Demonstrators Optimistic Supreme Court Will Repeal DOMA

Marriage equality supporters turned out in droves Wednesday as the court heard arguments on the law's constitutionality.

By Lauren Kirkwood and Anamika Roy, Capital News Service

Chants calling for equality rang out across the front steps of the Supreme Court Wednesday, as marriage equality supporters gathered to wave American flags and carry colorful signs while the court inside heard a challenge to the Defense of Marriage Act.

Music blared over loudspeakers, and at one point the crowd began singing the national anthem. Many carried signs with messages like, “Sexuality is genetic, bigotry is a lifestyle," and “Don’t make me choose between my love for my wife & my love for my country.”

Wednesday marked the second day of demonstrations outside the court on same-sex marriage issues—supporters also gathered Tuesday in opposition to Proposition 8, which bans gay marriage in California, while the court considered arguments on that law.

Under DOMA, same-sex married couples lack federal benefits, and other states are not forced to recognize their marriage. The DOMA challenge was brought by Edie Windsor, a New York woman who could not receive a federal estate tax exemption after her spouse died.

Virginia residents Heather Trout and Andrea Martens, who have been together for more than 11 years and married in Boston in 2009, said the atmosphere of the rally was exhilarating.

"It's awesome. There's probably more straight people here than gay people,” Trout said. “It's amazing; it's probably the first time I've seen this many straight allies."

She and Martens have attended numerous gay pride demonstrations over the years, Trout said, but the contrast between similar events in the 1990s and Wednesday’s show of support was palpable.

"It was just a feeling of being surrounded, minimalized, it was a fearful thing,” she said. “Now, it's hopeful. It almost makes me cry."

As demonstrators posed for pictures and distributed American flags, many said they were confident the court would overturn DOMA because of a shift to acceptance and tolerance in American culture.

"I know it will change. I grew up gay in the deep South,” said Alex Brewer, a Washington resident. “Now, my cousins chose to go to college there because it has become more accepting."

Brewer said his parents traveled from Tennessee to hear the arguments, and managed to get a seat in the court.

Many of those who attended with signs, banners or flyers, however, didn’t need to travel far.

Kristina Kissiova, a Baltimore native and sophomore at George Washington University, said she was missing class for the chance to participate in the rally. Kissiova said she became passionate about advocating for equality after she began attending college in Washington.

"I went to a small Catholic high school, so I only saw one side of it," she said. "It's exciting just seeing everyone with their signs. I was hoping there'd be more opposition."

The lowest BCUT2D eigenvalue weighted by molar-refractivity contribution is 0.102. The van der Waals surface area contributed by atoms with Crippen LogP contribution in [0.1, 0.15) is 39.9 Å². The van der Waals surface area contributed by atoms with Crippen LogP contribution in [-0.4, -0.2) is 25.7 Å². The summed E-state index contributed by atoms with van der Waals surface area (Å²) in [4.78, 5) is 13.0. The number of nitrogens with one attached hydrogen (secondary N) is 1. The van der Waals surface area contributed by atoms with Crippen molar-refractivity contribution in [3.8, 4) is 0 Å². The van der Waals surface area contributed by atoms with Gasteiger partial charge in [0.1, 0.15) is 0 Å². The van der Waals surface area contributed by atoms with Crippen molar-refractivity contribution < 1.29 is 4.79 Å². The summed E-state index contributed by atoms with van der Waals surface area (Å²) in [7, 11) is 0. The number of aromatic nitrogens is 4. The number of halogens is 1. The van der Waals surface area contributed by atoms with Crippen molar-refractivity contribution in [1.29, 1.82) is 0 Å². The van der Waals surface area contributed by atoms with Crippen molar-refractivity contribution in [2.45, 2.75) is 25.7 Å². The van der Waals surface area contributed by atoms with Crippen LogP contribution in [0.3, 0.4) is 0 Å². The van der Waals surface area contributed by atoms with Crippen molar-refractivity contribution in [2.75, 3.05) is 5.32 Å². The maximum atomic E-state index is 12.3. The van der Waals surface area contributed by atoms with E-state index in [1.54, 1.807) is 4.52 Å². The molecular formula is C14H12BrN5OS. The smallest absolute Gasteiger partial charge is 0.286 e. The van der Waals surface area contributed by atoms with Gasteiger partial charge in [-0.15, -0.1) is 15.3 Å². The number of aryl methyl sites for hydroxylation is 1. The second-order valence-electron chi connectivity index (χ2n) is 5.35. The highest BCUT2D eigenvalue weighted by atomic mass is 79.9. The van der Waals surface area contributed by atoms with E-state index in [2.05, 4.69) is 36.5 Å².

Although members of the Westboro Baptist Church, an anti-gay Kansas organization known for picketing military funerals, were spotted early in the day, several demonstrators said most opponents of same-sex marriage left the area.

However, Virginia resident James Manship drew some attention from passersby due to his outfit—Manship was dressed as George Washington and carried a large flag with the words “Appeal to Heaven” written on it.

Manship said the court should not review same-sex marriage, adding the repeal of DOMA could lead to an “unraveling” of American society.

Maryland voters passed a referendum legalizing same-sex marriage in November, and eight other states, along with Washington, D.C., also allow it. However, same-sex couples who marry still lack federal benefits, which led Justice Ruth Bader Ginsburg to suggest that DOMA creates “two classes” of marriage, according to a Washington Post news article.

A majority of justices appeared doubtful about DOMA’s constitutionality during Wednesday’s arguments, the Post reported.

Justice Anthony M. Kennedy, likely the deciding vote, “questioned whether the federal government may impose its own view of marriage, which was ‘always thought to be’ the domain of the state,” according to the Post.

Federal benefits that same-sex couples are denied under DOMA include insurance benefits for federal workers, joint tax filing and Social Security survivor benefits.

With the repeal of the law, same-sex couples would have the same legal rights as heterosexual couples, a decision Virginia resident Laura Pfitzner said she can now only hope for.

Pfitzner—who held a sign saying “Give my child my rights”—said her son is engaged to an Army soldier who fought in Iraq and who came out as gay three months before the repeal of the military’s “don’t ask, don’t tell” policy, which forbade openly gay citizens to serve in the armed forces.

"I can hope and pray, and I can march and talk and educate," she said.

Several demonstrators, including Washington residents Jason Hata, of the Japanese-American Citizens League, and Kendall Kosai, of the Organization of Chinese Americans, compared the fight for lesbian, gay, bisexual and transgendered equality with the civil rights movement of the 1960s.

"The Asian-American community is fairly progressive,” Kosai said. “There are lots of parallels with the civil rights movement to stand up for justice for everyone."

And while many supporters said they want the nation as a whole to embrace same-sex marriage, Brewer said giving individual states a say in the matter could lead to more positive change.

"I hope it remains a state issue for a while,” Brewer said. “If we force gay marriage on states that aren’t ready yet, there will be a stronger backlash."


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